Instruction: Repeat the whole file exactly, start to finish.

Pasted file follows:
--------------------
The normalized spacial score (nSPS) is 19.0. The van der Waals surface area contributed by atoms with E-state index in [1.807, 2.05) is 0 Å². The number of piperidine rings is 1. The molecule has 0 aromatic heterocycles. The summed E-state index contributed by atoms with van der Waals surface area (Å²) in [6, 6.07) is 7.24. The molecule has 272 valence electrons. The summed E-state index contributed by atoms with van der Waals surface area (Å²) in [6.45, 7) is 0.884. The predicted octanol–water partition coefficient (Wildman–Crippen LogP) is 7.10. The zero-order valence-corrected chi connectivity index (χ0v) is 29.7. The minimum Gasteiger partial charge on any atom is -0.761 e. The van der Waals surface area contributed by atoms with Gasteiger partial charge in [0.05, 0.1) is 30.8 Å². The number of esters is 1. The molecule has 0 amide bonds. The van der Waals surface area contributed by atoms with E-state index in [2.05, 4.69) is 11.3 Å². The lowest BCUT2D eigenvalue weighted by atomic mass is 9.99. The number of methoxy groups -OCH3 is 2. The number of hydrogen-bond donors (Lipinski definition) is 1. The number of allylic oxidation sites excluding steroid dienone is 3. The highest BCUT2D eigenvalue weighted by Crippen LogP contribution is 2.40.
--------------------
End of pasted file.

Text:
The normalized spacial score (nSPS) is 19.0. The van der Waals surface area contributed by atoms with E-state index in [1.807, 2.05) is 0 Å². The number of piperidine rings is 1. The molecule has 0 aromatic heterocycles. The summed E-state index contributed by atoms with van der Waals surface area (Å²) in [6, 6.07) is 7.24. The molecule has 272 valence electrons. The summed E-state index contributed by atoms with van der Waals surface area (Å²) in [6.45, 7) is 0.884. The predicted octanol–water partition coefficient (Wildman–Crippen LogP) is 7.10. The zero-order valence-corrected chi connectivity index (χ0v) is 29.7. The minimum Gasteiger partial charge on any atom is -0.761 e. The van der Waals surface area contributed by atoms with Gasteiger partial charge in [0.05, 0.1) is 30.8 Å². The number of esters is 1. The molecule has 0 amide bonds. The van der Waals surface area contributed by atoms with E-state index in [2.05, 4.69) is 11.3 Å². The lowest BCUT2D eigenvalue weighted by atomic mass is 9.99. The number of methoxy groups -OCH3 is 2. The number of hydrogen-bond donors (Lipinski definition) is 1. The number of allylic oxidation sites excluding steroid dienone is 3. The highest BCUT2D eigenvalue weighted by Crippen LogP contribution is 2.40.